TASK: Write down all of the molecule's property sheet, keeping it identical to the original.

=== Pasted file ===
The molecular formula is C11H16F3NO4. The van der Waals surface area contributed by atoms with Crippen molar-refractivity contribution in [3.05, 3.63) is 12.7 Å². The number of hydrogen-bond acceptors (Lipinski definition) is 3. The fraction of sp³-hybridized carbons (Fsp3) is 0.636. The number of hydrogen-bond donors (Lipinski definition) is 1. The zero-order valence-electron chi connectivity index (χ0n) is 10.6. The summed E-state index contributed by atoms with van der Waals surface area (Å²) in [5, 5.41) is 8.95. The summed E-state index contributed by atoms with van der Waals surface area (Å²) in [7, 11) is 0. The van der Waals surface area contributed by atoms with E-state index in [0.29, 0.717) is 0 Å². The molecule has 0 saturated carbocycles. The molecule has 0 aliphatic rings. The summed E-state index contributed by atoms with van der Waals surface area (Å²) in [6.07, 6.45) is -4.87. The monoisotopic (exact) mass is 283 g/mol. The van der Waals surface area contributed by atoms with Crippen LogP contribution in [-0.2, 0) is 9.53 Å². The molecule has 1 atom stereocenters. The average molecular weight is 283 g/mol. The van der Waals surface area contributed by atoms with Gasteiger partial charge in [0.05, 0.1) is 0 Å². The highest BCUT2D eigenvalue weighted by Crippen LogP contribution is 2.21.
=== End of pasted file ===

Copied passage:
The molecular formula is C11H16F3NO4. The van der Waals surface area contributed by atoms with Crippen molar-refractivity contribution in [3.05, 3.63) is 12.7 Å². The number of hydrogen-bond acceptors (Lipinski definition) is 3. The fraction of sp³-hybridized carbons (Fsp3) is 0.636. The number of hydrogen-bond donors (Lipinski definition) is 1. The zero-order valence-electron chi connectivity index (χ0n) is 10.6. The summed E-state index contributed by atoms with van der Waals surface area (Å²) in [5, 5.41) is 8.95. The summed E-state index contributed by atoms with van der Waals surface area (Å²) in [7, 11) is 0. The van der Waals surface area contributed by atoms with E-state index in [0.29, 0.717) is 0 Å². The molecule has 0 saturated carbocycles. The molecule has 0 aliphatic rings. The summed E-state index contributed by atoms with van der Waals surface area (Å²) in [6.07, 6.45) is -4.87. The monoisotopic (exact) mass is 283 g/mol. The van der Waals surface area contributed by atoms with Crippen LogP contribution in [-0.2, 0) is 9.53 Å². The molecule has 1 atom stereocenters. The average molecular weight is 283 g/mol. The van der Waals surface area contributed by atoms with Gasteiger partial charge in [0.05, 0.1) is 0 Å². The highest BCUT2D eigenvalue weighted by Crippen LogP contribution is 2.21.